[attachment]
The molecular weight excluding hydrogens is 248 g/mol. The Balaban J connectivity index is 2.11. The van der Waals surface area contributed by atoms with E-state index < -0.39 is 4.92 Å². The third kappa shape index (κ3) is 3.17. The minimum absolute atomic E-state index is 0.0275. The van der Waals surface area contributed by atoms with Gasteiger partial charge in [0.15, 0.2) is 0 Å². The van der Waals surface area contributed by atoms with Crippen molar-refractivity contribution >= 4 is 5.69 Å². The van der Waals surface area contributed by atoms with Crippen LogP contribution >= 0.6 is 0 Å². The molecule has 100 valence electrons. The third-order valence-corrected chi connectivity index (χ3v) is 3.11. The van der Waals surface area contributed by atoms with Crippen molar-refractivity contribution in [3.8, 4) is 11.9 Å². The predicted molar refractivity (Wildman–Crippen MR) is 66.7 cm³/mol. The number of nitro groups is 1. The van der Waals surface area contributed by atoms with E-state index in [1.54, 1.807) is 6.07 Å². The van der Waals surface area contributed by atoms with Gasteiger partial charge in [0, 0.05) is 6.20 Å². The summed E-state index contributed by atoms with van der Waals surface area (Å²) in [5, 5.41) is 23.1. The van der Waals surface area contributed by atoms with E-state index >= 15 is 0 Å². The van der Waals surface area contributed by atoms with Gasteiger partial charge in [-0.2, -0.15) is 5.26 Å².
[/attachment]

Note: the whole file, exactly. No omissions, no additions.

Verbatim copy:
The molecular weight excluding hydrogens is 248 g/mol. The Balaban J connectivity index is 2.11. The van der Waals surface area contributed by atoms with E-state index < -0.39 is 4.92 Å². The third kappa shape index (κ3) is 3.17. The minimum absolute atomic E-state index is 0.0275. The van der Waals surface area contributed by atoms with Gasteiger partial charge in [0.15, 0.2) is 0 Å². The van der Waals surface area contributed by atoms with Crippen molar-refractivity contribution >= 4 is 5.69 Å². The van der Waals surface area contributed by atoms with Crippen LogP contribution >= 0.6 is 0 Å². The molecule has 100 valence electrons. The third-order valence-corrected chi connectivity index (χ3v) is 3.11. The van der Waals surface area contributed by atoms with Crippen molar-refractivity contribution in [3.8, 4) is 11.9 Å². The predicted molar refractivity (Wildman–Crippen MR) is 66.7 cm³/mol. The number of nitro groups is 1. The van der Waals surface area contributed by atoms with E-state index in [1.54, 1.807) is 6.07 Å². The van der Waals surface area contributed by atoms with Gasteiger partial charge in [0, 0.05) is 6.20 Å². The summed E-state index contributed by atoms with van der Waals surface area (Å²) in [5, 5.41) is 23.1. The van der Waals surface area contributed by atoms with E-state index >= 15 is 0 Å². The van der Waals surface area contributed by atoms with Gasteiger partial charge in [-0.2, -0.15) is 5.26 Å².